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  • Tristan Acker

SEARCHING FOR CARTER DEEMS JOURNAL 4


As someone for whom Deems has become something legendary, this Urban the Element battle was a thing to behold. In this moment, Carter has just gotten comfortable with the disparity of his intelligence and his opponents’ to the point where he’ll basically freestyle a battle. Urban didn’t come to be another guy Deems gets laughed out of a room. An unstoppable phenomena collided with a determined-ass object and it was incredible. Deems, even when he slips and is on his heels as he is in this battle (which I really hadn’t seen in other battles from him), shows such a remarkable wit and love of words that it feels like he’s channeling, and shit maybe he is.


Urban not only brought a fierce second verse that attempted to critique a racist American psychology that would contribute to Deems’ popularity in battle-rap but brought verses that effectively (if not perfectly) satired Deems’ own absurdist and tongue-twisting style.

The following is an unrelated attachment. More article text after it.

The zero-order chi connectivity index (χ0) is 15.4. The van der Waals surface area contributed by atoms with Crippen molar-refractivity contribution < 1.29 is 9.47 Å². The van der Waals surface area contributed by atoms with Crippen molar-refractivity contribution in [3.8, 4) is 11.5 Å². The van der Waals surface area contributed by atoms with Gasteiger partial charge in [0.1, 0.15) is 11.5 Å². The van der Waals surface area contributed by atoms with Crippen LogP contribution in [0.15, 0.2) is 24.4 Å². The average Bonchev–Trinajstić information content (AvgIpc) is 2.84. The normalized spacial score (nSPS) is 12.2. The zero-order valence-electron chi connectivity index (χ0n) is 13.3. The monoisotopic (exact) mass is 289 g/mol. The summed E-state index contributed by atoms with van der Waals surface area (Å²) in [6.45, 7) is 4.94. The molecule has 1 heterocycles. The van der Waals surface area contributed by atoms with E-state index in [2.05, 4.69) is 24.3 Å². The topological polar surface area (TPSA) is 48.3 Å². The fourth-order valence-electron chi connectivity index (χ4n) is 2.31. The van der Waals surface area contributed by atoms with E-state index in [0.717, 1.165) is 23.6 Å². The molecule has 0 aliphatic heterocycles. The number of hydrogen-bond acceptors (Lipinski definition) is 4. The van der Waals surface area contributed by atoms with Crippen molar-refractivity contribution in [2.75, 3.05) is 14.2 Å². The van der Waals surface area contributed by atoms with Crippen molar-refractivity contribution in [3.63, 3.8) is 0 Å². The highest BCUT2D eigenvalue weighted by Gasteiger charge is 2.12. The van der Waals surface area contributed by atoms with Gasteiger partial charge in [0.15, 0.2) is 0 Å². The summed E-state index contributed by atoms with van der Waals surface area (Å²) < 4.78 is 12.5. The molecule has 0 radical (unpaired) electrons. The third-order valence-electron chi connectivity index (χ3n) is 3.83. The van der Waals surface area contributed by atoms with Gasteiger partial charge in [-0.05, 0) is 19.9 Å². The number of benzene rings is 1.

Urban was not without missteps – I have a lot of raps about my deceased dad, but I wouldn’t end a battle verse about him…at least I don’t think I would. His use of vocab wasn’t always accurate but I was impressed at how clear he was communicating his theses despite that.

If the chronology of Deems’ battles was a movie, this would be the back against the wall, hero-is-down moment – someone has not only bested him but called out his whole shtick in a brutal attempt at deconstructing it.

As a biased fan of Deems, I still feel his work here is at least as artistically interesting and prodigious as Urban’s here but Urban’s second and third verses are positively inspiring in their spirited attempt to not be overwhelmed and defeated by the intellectual force of nature that lives within Deems. It was one of those moments where the herculean feat that the Element had to perform in order to beat Deems was so impressive and strenuous that it ultimately is still a very big compliment to Deems that Urban the Element prepared for war to this extent, with this level of effort and precision.


Until next time.


Tristan "Tanjint Wiggy" Acker is a staff writer for Zus Entertainment, a Jooseboxx and Untapped Hip-Hop contributor, and member of the Inland Empire, California based nerdculture hip-hop group the West Coast Avengers

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